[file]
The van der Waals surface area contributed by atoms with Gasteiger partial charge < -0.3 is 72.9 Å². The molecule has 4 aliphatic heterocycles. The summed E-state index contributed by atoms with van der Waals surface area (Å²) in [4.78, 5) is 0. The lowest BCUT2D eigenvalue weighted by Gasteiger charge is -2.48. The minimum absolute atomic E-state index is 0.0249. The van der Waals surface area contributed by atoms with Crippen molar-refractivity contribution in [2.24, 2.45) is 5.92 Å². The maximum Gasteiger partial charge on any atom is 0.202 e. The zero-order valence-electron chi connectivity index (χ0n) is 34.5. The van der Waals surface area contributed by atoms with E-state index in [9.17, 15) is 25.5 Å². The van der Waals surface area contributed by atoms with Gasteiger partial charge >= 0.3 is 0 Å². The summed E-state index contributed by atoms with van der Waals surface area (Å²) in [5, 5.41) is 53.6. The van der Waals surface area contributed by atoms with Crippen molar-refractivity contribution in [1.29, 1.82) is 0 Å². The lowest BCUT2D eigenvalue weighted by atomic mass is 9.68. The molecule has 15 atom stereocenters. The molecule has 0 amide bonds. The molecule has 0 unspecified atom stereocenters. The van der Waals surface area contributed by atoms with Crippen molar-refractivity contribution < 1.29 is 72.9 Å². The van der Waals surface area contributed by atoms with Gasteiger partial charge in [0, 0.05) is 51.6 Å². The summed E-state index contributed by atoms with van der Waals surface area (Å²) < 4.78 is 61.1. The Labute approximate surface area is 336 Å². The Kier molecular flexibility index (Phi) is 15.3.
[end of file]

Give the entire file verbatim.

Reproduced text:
The van der Waals surface area contributed by atoms with Gasteiger partial charge < -0.3 is 72.9 Å². The molecule has 4 aliphatic heterocycles. The summed E-state index contributed by atoms with van der Waals surface area (Å²) in [4.78, 5) is 0. The lowest BCUT2D eigenvalue weighted by Gasteiger charge is -2.48. The minimum absolute atomic E-state index is 0.0249. The van der Waals surface area contributed by atoms with Crippen molar-refractivity contribution in [2.24, 2.45) is 5.92 Å². The maximum Gasteiger partial charge on any atom is 0.202 e. The zero-order valence-electron chi connectivity index (χ0n) is 34.5. The van der Waals surface area contributed by atoms with E-state index in [9.17, 15) is 25.5 Å². The van der Waals surface area contributed by atoms with Gasteiger partial charge >= 0.3 is 0 Å². The summed E-state index contributed by atoms with van der Waals surface area (Å²) in [5, 5.41) is 53.6. The van der Waals surface area contributed by atoms with Crippen molar-refractivity contribution in [1.29, 1.82) is 0 Å². The lowest BCUT2D eigenvalue weighted by atomic mass is 9.68. The molecule has 15 atom stereocenters. The molecule has 0 amide bonds. The molecule has 0 unspecified atom stereocenters. The van der Waals surface area contributed by atoms with Crippen molar-refractivity contribution < 1.29 is 72.9 Å². The van der Waals surface area contributed by atoms with Gasteiger partial charge in [0, 0.05) is 51.6 Å². The summed E-state index contributed by atoms with van der Waals surface area (Å²) < 4.78 is 61.1. The Labute approximate surface area is 336 Å². The Kier molecular flexibility index (Phi) is 15.3.